It’s been almost a month since Enforced Domestication Awareness Month (EDAM) wrapped up and the statistics are now in.[pullquote]Animals are tired and they have a fairytale view of the domestic world, replete with an abundance of food, cozy beds, and non-stop playtime. That’s the view that Humans have given us but it isn’t the reality.”—Dr. Gudrun L. Gibbon, Park psychotherapist [/pullquote]
In a short statement that accompanied their release this morning, the Departments of Well-Being and Safety and Holidays, Festivals and Celebrations expressed their “heartfelt gratitude to all who participated in the event, and especially to those who worked tirelessly to make it the most comprehensive and inclusive EDAM so far.”
According to the statistics, attendance at the event was up by twenty-seven per cent, with attendee satisfaction at an all-time high.
But there is one statistic that is alarming: thirty-eight per cent of Animals who answered the exit survey said they thought domestication wasn’t always a bad thing. That number is up significantly from last year’s twenty-two per cent and experts believe it reflects our economic struggles.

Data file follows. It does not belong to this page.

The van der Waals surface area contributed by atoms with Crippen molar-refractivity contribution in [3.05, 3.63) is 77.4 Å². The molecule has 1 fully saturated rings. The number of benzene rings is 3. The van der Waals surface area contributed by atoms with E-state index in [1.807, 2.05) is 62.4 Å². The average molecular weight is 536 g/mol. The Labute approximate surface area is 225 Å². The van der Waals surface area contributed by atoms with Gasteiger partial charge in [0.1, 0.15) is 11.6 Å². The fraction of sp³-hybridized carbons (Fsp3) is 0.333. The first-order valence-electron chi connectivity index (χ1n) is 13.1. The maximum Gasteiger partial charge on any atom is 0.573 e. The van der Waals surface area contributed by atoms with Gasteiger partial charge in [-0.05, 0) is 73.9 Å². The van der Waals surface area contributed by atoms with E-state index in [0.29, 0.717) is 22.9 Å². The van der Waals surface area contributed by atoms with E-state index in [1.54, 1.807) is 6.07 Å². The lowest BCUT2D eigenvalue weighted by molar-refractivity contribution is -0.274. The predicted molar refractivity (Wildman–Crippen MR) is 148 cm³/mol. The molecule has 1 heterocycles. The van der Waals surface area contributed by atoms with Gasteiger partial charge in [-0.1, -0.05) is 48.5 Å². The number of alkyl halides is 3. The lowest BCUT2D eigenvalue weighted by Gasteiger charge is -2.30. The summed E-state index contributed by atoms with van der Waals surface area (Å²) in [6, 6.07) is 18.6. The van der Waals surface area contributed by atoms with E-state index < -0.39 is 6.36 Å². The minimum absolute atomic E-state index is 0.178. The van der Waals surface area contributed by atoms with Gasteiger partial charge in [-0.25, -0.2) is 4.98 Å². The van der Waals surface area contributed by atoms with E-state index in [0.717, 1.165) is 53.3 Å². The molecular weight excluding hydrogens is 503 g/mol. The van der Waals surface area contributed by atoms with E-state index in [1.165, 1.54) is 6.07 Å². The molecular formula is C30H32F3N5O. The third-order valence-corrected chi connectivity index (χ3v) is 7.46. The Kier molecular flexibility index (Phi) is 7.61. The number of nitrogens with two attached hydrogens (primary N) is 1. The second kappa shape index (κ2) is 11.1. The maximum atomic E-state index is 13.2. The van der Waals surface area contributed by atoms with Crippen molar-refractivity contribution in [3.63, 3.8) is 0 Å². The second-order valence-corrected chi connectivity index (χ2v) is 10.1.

“Animals are tired,” says Dr. Gudrun L. Gibbon, a Park psychotherapist who is also on staff at The Park’s Extinction Anxiety Clinic. “I think we underestimate the work that is involved in zoocracy and the toll that looking after ourselves takes.”
Dr. Gibbon says it’s “only natural” that the fantasy of domestication would, from time to time, appeal to Park Animals.
“They have a fairytale view of the domestic world, replete with an abundance of food, cozy beds, and non-stop playtime. That’s the view that Humans have given us but it isn’t the reality,” she says.
Despite domesticity’s occasional appeal, Dr. Gibbon doesn’t believe Park Animals would either seek it out or allow themselves to be domesticated.
“Park Animals are smarter than that. I have faith in Park Animals,” she says.